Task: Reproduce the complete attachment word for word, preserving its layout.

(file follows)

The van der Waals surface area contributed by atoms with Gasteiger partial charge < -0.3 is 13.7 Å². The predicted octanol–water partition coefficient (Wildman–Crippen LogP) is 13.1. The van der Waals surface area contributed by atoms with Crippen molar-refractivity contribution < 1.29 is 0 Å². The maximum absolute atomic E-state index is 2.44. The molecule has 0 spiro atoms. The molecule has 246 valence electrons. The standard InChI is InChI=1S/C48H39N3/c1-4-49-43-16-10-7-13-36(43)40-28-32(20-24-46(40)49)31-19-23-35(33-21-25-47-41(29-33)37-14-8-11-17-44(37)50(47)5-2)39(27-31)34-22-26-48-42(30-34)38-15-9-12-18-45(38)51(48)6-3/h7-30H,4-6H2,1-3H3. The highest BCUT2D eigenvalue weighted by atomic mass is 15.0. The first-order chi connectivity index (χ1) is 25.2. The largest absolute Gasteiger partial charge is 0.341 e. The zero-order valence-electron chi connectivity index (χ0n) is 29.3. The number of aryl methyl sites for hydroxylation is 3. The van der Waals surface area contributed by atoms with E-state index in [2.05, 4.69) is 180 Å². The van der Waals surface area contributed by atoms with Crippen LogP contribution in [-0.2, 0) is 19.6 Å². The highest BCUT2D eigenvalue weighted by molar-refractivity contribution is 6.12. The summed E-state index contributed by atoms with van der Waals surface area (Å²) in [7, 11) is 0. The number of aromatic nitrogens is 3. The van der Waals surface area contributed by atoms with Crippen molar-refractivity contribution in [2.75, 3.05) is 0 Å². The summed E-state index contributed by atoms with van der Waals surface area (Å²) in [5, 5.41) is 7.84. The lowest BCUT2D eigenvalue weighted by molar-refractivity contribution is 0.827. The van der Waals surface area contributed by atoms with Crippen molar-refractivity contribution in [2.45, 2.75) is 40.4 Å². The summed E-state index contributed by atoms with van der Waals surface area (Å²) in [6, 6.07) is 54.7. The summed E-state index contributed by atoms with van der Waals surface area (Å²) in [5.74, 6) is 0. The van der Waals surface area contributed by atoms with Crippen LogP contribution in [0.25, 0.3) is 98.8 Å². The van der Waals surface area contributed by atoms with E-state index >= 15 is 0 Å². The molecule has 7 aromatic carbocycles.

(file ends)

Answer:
The van der Waals surface area contributed by atoms with Gasteiger partial charge < -0.3 is 13.7 Å². The predicted octanol–water partition coefficient (Wildman–Crippen LogP) is 13.1. The van der Waals surface area contributed by atoms with Crippen molar-refractivity contribution < 1.29 is 0 Å². The maximum absolute atomic E-state index is 2.44. The molecule has 0 spiro atoms. The molecule has 246 valence electrons. The standard InChI is InChI=1S/C48H39N3/c1-4-49-43-16-10-7-13-36(43)40-28-32(20-24-46(40)49)31-19-23-35(33-21-25-47-41(29-33)37-14-8-11-17-44(37)50(47)5-2)39(27-31)34-22-26-48-42(30-34)38-15-9-12-18-45(38)51(48)6-3/h7-30H,4-6H2,1-3H3. The highest BCUT2D eigenvalue weighted by atomic mass is 15.0. The first-order chi connectivity index (χ1) is 25.2. The largest absolute Gasteiger partial charge is 0.341 e. The zero-order valence-electron chi connectivity index (χ0n) is 29.3. The number of aryl methyl sites for hydroxylation is 3. The van der Waals surface area contributed by atoms with E-state index in [2.05, 4.69) is 180 Å². The van der Waals surface area contributed by atoms with Crippen LogP contribution in [-0.2, 0) is 19.6 Å². The highest BCUT2D eigenvalue weighted by molar-refractivity contribution is 6.12. The summed E-state index contributed by atoms with van der Waals surface area (Å²) in [7, 11) is 0. The number of aromatic nitrogens is 3. The van der Waals surface area contributed by atoms with Crippen molar-refractivity contribution in [2.75, 3.05) is 0 Å². The summed E-state index contributed by atoms with van der Waals surface area (Å²) in [5, 5.41) is 7.84. The lowest BCUT2D eigenvalue weighted by molar-refractivity contribution is 0.827. The van der Waals surface area contributed by atoms with Crippen molar-refractivity contribution in [2.45, 2.75) is 40.4 Å². The summed E-state index contributed by atoms with van der Waals surface area (Å²) in [6, 6.07) is 54.7. The summed E-state index contributed by atoms with van der Waals surface area (Å²) in [5.74, 6) is 0. The van der Waals surface area contributed by atoms with Crippen LogP contribution in [0.25, 0.3) is 98.8 Å². The van der Waals surface area contributed by atoms with E-state index >= 15 is 0 Å². The molecule has 7 aromatic carbocycles.